R.H. Benson, “Non-Catholic Denominations”

In 1910, Monsignor Robert Hugh Benson published an interesting but under-rated book, Non Catholic Denominations (Longmans, Green and Co., London). This text is available at https://archive.org/stream/tnoncatholicdenom00bensuoft/tnoncatholicdenom00bensuoft_djvu.txt

I think that people may think the only value of this book is what they can learn about non-Catholic denominations from it, and they are not very interested in that topic. However, Benson’s way of thinking is of abiding interest: he has the knack of getting straight to the heart of the matter. The way he thinks about these denominations is a way we can use to look at the Catholic Church. At this stage in the Church’s history, a comparative perspective can be very enlightening. You will see for yourself how some of his analyses of them can be applied to contemporary Catholicism.

Benson pointed out that the Catholics of England, in 1910, knew little about non-Catholic denominations, except that the real question which differentiated denominations was that of authority (ix). But it is important that Catholics know about them, because: “Each group of Christians has watchwords of its own, a selection of dogmas, a principle of interpretation, an aspect of the faith that has made it what it is … And in every one of these there is a modicum of truth” (x-xi).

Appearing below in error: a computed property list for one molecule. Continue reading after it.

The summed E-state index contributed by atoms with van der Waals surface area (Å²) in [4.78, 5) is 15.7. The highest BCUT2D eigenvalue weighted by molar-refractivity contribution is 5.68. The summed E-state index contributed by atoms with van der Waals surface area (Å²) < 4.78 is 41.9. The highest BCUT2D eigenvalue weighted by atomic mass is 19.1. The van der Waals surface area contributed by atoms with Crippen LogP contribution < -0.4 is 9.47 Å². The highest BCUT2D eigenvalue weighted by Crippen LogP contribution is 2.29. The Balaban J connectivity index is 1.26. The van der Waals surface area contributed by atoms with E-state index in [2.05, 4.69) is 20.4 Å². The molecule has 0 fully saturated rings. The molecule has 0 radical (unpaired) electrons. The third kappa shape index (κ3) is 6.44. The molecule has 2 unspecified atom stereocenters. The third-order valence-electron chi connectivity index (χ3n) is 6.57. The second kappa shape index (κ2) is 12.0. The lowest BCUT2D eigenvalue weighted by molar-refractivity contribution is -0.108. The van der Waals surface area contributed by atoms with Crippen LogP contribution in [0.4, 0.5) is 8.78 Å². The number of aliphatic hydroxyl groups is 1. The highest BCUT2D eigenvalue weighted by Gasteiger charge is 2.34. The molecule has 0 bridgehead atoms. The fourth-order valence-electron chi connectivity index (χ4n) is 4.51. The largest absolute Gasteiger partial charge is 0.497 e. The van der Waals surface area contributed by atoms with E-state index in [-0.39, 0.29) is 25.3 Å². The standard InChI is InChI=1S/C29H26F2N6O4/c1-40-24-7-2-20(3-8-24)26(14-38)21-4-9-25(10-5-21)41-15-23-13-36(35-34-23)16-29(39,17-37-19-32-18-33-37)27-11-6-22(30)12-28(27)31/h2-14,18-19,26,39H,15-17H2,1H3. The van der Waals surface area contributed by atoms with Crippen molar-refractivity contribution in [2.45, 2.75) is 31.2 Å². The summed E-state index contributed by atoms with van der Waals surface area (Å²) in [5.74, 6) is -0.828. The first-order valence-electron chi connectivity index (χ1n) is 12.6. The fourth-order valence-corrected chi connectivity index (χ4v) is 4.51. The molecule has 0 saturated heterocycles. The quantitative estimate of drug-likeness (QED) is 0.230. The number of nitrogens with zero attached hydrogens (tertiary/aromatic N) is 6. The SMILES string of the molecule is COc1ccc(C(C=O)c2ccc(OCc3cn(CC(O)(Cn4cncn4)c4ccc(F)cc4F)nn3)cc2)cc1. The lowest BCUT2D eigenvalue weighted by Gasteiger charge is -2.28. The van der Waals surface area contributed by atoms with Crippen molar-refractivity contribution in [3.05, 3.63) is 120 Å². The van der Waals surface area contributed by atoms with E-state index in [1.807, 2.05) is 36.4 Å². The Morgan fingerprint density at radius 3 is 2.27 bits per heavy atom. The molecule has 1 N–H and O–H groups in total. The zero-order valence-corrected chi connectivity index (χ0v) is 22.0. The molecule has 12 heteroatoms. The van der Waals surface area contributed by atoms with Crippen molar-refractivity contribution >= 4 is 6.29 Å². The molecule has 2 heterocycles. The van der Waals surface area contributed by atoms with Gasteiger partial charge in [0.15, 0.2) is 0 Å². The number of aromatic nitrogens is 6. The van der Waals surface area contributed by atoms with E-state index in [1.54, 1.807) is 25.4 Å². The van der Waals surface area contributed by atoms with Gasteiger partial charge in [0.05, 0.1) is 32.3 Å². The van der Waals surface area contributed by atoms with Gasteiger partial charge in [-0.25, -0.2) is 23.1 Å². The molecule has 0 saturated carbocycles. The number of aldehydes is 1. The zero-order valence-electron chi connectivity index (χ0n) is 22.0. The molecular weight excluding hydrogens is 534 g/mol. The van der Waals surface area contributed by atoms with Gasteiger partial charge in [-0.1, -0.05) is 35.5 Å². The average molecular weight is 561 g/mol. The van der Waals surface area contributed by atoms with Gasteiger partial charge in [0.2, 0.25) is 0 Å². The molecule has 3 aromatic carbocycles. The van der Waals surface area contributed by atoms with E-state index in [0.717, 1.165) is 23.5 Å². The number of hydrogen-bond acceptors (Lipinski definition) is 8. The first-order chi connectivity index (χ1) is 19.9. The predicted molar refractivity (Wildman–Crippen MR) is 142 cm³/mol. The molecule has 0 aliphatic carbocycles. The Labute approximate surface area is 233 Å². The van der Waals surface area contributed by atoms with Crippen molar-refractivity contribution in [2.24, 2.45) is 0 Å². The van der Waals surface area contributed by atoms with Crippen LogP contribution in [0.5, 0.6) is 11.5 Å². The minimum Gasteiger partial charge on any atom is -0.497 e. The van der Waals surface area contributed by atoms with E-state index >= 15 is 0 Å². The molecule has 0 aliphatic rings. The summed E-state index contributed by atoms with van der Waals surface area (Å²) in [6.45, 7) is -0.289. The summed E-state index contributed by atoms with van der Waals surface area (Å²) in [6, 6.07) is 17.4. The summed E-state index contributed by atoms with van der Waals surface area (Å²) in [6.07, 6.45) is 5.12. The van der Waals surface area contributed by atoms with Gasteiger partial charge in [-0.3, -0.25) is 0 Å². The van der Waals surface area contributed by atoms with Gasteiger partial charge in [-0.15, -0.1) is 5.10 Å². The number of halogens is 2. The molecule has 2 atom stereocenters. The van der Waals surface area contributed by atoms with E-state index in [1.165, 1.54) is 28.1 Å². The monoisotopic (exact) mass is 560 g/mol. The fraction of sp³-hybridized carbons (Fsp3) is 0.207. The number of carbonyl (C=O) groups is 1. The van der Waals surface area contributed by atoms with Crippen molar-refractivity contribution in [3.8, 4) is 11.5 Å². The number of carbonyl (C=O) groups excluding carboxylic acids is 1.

Benson states, I think correctly, that the most effective way of converting the world is not to attack the opinions of others, but rather to present the Catholic faith in her truth. However, he adds, in order to do so one needs “a certain measure of understanding of the religious theories of those to whom it is made” (xi). Further, it must be an impartial, accurate, and fair understanding. Hence Benson aimed: “To set forth as sympathetically as possible the broad outlines of the various religious systems that for the most part flourish in England to-day outside the borders of the Catholic Church; to lay stress upon what is true in them, rather than on what is false; and, finally, to indicate as far as possible in each instance the corrective Catholic principle that is lacking” (xii-xiii).